Time series of surface elevation, h, allowed us to calculate ice shelf melt rates, m. We calculated the height of the ice above floatation, hf. We identified when the glacier reaches hf = 0 m (Fig. 2A) in the time series and calculated the slope of the change in elevation before that transition, dh/dtPRE, and after that transition, dh/dtPOST, i.e., the date of ungrounding of ice. dh/dtPRE is the average thinning rate on grounded ice, which is caused principally by dynamic thinning, and reflects a total change in thickness (because the bed elevation is not changing with time during that time period). dh/dtPOST is the average thinning rate on floating ice, which includes dynamic thinning and also ice shelf melt. The ice shelf melt rate, mb, was deduced fromEmbedded Image(2)Embedded Image(3)Embedded Image(4)where ms and mb are the melt rates (positive is melt, and negative is accretion) at the surface and base of the ice, respectively; h is the ice surface elevation above mean sea level; u is the depth-averaged velocity; and f = 9.61 is a flotation factor deduced from densities of ice and seawater. We assumed that the rate of dynamic thinning, Embedded Image, varies smoothly along the flow; hence, it is nearly the same above and below the grounding line, which is justified a priori because changes in ice velocity take place over spatial scales of 10 to 100 km. We also assumed that ice shelf melt is smoothly varying near the grounding line, which is an approximation, so the change in surface elevation may be assumed to be varying almost linearly with time (Fig. 2, A to F). This Eulerian framework, based on the change in elevation with time at a fixed point in space, identifies the temporal change in ice melt at a given location; hence, it reveals how rapidly a piece of ice melts as the grounding line retreats and ice ungrounds and is exposed to warm ocean waters. One drawback of this method is that it produces noisy results, where heterogeneities in ice thickness are advected downstream, for instance, seaward of the grounding line due to the presence of deep bottom crevasses traveling with the main flow.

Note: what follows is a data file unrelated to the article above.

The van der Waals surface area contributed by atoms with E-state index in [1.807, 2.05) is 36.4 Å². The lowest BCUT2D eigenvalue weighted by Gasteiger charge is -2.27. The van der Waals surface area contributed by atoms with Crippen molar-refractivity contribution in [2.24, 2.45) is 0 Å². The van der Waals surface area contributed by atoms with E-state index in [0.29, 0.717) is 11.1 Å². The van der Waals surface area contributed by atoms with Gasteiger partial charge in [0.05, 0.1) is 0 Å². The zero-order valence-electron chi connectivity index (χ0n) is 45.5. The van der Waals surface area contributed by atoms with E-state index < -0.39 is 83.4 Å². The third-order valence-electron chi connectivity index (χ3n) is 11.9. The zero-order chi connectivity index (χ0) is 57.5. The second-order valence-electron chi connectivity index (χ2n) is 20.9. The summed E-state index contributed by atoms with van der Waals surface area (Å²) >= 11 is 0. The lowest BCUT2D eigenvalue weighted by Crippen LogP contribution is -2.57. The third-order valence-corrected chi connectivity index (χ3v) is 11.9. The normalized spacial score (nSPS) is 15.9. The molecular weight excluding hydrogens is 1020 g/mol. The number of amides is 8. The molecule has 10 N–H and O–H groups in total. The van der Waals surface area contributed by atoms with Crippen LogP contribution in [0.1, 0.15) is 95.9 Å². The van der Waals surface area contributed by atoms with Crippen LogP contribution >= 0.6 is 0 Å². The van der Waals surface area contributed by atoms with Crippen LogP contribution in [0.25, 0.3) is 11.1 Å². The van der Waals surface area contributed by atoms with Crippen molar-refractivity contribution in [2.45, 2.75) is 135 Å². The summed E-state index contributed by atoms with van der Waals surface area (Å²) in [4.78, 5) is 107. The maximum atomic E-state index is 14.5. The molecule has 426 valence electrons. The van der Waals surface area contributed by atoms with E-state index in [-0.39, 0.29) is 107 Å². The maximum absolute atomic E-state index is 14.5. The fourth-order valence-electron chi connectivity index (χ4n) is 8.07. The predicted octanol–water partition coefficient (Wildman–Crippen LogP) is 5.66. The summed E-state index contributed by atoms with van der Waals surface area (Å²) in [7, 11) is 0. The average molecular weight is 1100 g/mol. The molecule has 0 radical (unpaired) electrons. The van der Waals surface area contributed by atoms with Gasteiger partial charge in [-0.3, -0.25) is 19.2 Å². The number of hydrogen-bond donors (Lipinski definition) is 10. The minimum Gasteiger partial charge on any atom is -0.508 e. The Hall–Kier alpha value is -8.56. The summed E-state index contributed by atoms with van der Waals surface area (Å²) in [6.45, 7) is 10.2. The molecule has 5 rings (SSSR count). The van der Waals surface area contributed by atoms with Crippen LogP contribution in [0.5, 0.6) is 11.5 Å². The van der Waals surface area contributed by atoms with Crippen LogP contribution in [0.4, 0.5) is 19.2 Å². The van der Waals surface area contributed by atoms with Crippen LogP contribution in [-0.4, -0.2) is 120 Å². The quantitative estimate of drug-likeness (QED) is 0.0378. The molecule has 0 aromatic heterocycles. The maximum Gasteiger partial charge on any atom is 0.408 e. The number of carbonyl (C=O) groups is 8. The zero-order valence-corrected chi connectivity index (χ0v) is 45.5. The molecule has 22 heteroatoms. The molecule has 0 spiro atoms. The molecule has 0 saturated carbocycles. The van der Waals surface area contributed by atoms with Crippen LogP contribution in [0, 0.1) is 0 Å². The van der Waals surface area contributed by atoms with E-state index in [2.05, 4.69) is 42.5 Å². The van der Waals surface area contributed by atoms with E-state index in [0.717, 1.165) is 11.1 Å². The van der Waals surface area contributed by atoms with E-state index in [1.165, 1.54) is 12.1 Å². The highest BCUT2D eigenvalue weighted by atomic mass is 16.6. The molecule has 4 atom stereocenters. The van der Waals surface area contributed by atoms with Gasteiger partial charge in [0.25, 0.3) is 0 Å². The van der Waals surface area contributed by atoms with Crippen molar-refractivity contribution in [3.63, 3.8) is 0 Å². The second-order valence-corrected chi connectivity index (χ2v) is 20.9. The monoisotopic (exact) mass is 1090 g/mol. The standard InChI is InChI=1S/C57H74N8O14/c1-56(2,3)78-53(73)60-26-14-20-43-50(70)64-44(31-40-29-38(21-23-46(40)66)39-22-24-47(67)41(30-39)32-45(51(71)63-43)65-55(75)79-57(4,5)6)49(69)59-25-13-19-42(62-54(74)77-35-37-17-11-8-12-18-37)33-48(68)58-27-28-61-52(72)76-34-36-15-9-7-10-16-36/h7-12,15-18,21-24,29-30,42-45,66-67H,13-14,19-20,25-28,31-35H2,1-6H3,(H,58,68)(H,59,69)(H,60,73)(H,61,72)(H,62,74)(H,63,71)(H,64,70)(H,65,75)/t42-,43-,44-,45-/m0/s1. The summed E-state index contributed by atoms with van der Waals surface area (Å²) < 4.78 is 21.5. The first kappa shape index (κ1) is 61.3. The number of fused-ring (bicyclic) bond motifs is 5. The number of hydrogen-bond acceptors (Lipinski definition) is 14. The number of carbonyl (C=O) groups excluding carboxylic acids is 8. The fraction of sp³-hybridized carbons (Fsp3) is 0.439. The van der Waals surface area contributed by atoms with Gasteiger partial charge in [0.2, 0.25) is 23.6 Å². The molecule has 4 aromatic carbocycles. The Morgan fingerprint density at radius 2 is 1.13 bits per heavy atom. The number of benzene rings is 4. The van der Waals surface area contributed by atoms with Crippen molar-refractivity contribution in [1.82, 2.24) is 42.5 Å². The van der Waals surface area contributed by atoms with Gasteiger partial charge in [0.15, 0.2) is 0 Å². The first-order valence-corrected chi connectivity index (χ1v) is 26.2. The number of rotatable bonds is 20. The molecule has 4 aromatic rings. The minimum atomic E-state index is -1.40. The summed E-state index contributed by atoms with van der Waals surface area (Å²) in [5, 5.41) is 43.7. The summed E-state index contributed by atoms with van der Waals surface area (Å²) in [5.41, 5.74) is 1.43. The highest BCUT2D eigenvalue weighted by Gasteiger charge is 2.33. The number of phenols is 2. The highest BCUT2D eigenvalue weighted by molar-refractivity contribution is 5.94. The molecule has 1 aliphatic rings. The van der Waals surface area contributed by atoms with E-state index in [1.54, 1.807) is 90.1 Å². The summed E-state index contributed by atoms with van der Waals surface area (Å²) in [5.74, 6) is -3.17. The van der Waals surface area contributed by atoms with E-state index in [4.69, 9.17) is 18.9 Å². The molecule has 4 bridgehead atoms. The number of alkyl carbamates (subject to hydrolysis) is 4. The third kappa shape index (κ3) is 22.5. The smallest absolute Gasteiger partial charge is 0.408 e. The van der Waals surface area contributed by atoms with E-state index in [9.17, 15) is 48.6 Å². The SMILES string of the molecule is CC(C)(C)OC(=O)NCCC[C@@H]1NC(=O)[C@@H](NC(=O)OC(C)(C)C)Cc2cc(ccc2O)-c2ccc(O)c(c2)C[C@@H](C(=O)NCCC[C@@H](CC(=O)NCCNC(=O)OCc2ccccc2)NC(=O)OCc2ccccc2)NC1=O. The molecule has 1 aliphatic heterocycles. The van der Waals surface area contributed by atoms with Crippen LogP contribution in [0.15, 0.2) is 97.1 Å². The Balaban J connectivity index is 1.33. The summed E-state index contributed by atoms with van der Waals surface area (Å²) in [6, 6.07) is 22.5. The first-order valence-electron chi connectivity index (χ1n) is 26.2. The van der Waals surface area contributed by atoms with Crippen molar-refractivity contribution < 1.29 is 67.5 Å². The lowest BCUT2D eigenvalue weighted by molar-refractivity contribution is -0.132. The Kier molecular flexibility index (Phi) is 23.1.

In a Lagrangian framework (see below), we tracked a piece of ice with time and calculated its rate of ice melt after correction for flow divergence. The heterogeneities in ice shelf melt were removed, but the method did not apply on grounded ice; hence, we could not use the Lagrangian framework to calculate how ice melt changes with time as ice ungrounds. In our analysis, we only used a Eulerian framework for that reason and we noted that caution must be exercised when interpreting the results within a few kilometers seaward of the grounding line due to the rebound of ice to hydrostatic equilibrium as the bending zone migrates.

Using ATM surface elevation and MCoRDS depth-sounding radar-derived thickness, we obtained direct information about changes in ice thickness along profiles T1-T2 and T3-T4 from years 2011, 2014, and 2016. We compared ATM versus TDX surface elevation acquired closest in time. We found a difference with an SD of 4 m (fig. S4). We compared MCoRDS direct thickness changes with thickness changes inferred using TDX DEMs closest in time to the MCoRDS data. We found an agreement at the 4-m level along the grounded part of T3-T4 in 2014–2016 (fig. S5). Near the grounding line of T1-T2 for the 2014–2016 data and along T3-T4 for the 2011–2014 data, ATM/MCoRDS showed peak changes of 150 and 20 m, respectively, whereas TDX DEMs indicated 50- and 300-m thickening, respectively (fig. S5). As explained in the main text, we attributed this discrepancy to the rebound of ice from below floatation to at floatation as the grounding line retreats, i.e., the bending zone retreats, and ice exits the bending zone to become freely floating. Direct measurements of ice thickness confirmed that ice melted from the bottom despite the observed uplift in surface elevation.

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